Whereas most international standards bodies traditionally advance with all the speed of the great tree sloth, the advent of ebXML — and its companion standards — comes as somewhat of a surprise. By comparison, its emergence has been lightning-fast, relatively clean and exceptionally promising. While everyone but the most ardent developer or document management specialist may have to resist the temptation to initially think of ebXML as little more than “tags on steroids,” this is not the correct perspective. The important issue is that ebXML lets you create any kind of document or ‘’object” with virtually any kind of hierarchical content definition which any machine — or human — can easily read. Thus, ebXML does more even than what ASCII did for data exchange — combined with what UNIX did for application portability. XML is descended, in part, from SGML, which is a major tagging language used to “mark up” documents with descriptive tags. At McDonnell Douglas we used SGML to mark up the total body of aircraft flight manual and maintenance manual information (in one mega-document) for the MD-11 trijet airliner in such a way that we could create customized manuals reflecting only the precise equipment installed on a given operator’s aircraft. For example, MD-11 aircraft were offered with both GE and Pratt&Whitney engines and a given operator’s manual would of course only cover the precise engine variant which they had specified. This document would thus be created by including only the material between a specific desired sets of tags and ignoring all of the other material. The ebXML effort has extended and optimized the linguistics and syntax of XML to permit the nesting of infinite numbers of tiers of classes or taxonomies. Among other things, this allows different organizations to define things using different terms yet still be able to conduct business easily with each other. For example, a British and an American car company could work together and one could use “hood” while the other used “bonnet” and these would be automatically cross-translated in transactions going in either direction.
ebXML, despite all its advantages, creates some risk of instituting a form of “government-by-tablet” within whatever commercial, governmental or institutional realms it is used. Depending on the realm, and the participants’ expectations, that may or may not be a problem. Solutions are possible, but we need to recognize the problem and deal with it. While there is little question that ebXML can help accelerate the Government OnLine architectural effort, we must not fall into the trap of simply worshipping what business thinks, says and does is a perfect analogue for what government does.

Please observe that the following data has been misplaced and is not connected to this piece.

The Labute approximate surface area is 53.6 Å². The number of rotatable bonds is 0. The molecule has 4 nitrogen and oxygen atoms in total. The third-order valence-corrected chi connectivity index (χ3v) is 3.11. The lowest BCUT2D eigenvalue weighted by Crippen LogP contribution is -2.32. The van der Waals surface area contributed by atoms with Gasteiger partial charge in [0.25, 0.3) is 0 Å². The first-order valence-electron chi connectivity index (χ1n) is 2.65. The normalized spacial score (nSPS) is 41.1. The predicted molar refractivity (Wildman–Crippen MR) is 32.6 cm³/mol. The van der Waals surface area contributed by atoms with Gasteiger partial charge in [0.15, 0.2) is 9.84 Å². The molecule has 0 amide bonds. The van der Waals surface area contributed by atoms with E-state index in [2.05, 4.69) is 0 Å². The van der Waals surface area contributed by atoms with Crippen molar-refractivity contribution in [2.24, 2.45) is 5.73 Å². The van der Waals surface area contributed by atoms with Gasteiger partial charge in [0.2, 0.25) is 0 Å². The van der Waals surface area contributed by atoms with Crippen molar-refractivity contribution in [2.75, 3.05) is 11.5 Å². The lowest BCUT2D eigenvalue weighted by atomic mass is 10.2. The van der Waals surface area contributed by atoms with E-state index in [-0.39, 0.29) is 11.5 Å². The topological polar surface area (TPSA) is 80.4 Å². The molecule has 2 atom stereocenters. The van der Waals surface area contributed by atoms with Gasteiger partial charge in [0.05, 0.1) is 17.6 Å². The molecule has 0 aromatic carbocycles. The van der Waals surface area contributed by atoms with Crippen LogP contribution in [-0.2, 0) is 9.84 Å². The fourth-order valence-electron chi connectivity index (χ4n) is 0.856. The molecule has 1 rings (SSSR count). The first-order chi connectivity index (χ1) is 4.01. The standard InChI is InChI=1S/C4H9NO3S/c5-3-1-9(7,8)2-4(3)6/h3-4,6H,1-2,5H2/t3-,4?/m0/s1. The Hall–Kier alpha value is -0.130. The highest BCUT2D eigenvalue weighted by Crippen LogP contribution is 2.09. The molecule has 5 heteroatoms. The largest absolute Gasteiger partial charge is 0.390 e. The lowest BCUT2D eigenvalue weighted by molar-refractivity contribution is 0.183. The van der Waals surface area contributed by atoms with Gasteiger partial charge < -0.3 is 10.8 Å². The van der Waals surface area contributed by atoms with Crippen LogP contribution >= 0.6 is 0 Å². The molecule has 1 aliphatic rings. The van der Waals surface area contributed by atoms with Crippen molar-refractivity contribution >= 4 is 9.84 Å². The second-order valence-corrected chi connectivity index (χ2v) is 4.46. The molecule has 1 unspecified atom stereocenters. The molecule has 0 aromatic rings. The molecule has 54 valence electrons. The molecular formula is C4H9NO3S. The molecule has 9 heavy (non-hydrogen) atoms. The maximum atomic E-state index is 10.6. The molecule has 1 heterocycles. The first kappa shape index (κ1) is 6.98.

The business of government is a vastly extended subset of the business of business. The GoC must implement this technology in the best interest of the Canadian people, even where this means modifying or departing from the way in which business is planning to use it for its own benefit. This dictum must apply as much to ebXML as to any other technology.
Further, I predict that the battle over whether to merely take ebXML in its current form as gospel and immediately implement it exactly as recommended, versus also demanding something more, will be the largest and most emotional techno-political battle since the advent of commercially viable open systems at the beginning of the 1990s, a development actively contested by every proprietary vendor and many public sector IT people.
At that time there was a cat-fight among the UNIX System V.4 and OSF advocates.
Previous GOC leadership contributed directly to the single Unix standard as we know it today.
So public sector action indeed can influence the direction of privately and institutionally sponsored standards-making and specification-writing activities — even in the middle of a standards war.

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